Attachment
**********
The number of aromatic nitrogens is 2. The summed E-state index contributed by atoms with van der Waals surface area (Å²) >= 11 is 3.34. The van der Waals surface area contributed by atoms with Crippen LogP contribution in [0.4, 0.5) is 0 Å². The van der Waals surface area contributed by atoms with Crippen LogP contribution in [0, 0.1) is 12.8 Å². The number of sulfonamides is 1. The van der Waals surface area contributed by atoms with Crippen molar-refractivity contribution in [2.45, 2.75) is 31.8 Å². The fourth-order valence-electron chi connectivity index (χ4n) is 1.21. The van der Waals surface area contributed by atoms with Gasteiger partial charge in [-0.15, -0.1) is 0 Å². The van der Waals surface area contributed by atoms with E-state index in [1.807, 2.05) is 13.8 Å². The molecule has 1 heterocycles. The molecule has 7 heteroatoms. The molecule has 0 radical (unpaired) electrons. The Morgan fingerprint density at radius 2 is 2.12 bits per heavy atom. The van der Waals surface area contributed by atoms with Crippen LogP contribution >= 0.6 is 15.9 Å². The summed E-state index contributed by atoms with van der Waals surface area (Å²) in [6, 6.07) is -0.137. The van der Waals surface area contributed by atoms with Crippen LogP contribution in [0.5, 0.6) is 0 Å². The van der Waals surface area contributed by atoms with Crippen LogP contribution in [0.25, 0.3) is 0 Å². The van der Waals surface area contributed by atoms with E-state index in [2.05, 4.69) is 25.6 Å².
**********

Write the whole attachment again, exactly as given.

The number of aromatic nitrogens is 2. The summed E-state index contributed by atoms with van der Waals surface area (Å²) >= 11 is 3.34. The van der Waals surface area contributed by atoms with Crippen LogP contribution in [0.4, 0.5) is 0 Å². The van der Waals surface area contributed by atoms with Crippen LogP contribution in [0, 0.1) is 12.8 Å². The number of sulfonamides is 1. The van der Waals surface area contributed by atoms with Crippen molar-refractivity contribution in [2.45, 2.75) is 31.8 Å². The fourth-order valence-electron chi connectivity index (χ4n) is 1.21. The van der Waals surface area contributed by atoms with Gasteiger partial charge in [-0.15, -0.1) is 0 Å². The van der Waals surface area contributed by atoms with E-state index in [1.807, 2.05) is 13.8 Å². The molecule has 1 heterocycles. The molecule has 7 heteroatoms. The molecule has 0 radical (unpaired) electrons. The Morgan fingerprint density at radius 2 is 2.12 bits per heavy atom. The van der Waals surface area contributed by atoms with Crippen LogP contribution >= 0.6 is 15.9 Å². The summed E-state index contributed by atoms with van der Waals surface area (Å²) in [6, 6.07) is -0.137. The van der Waals surface area contributed by atoms with Crippen LogP contribution in [0.5, 0.6) is 0 Å². The van der Waals surface area contributed by atoms with Crippen LogP contribution in [0.25, 0.3) is 0 Å². The van der Waals surface area contributed by atoms with E-state index in [2.05, 4.69) is 25.6 Å².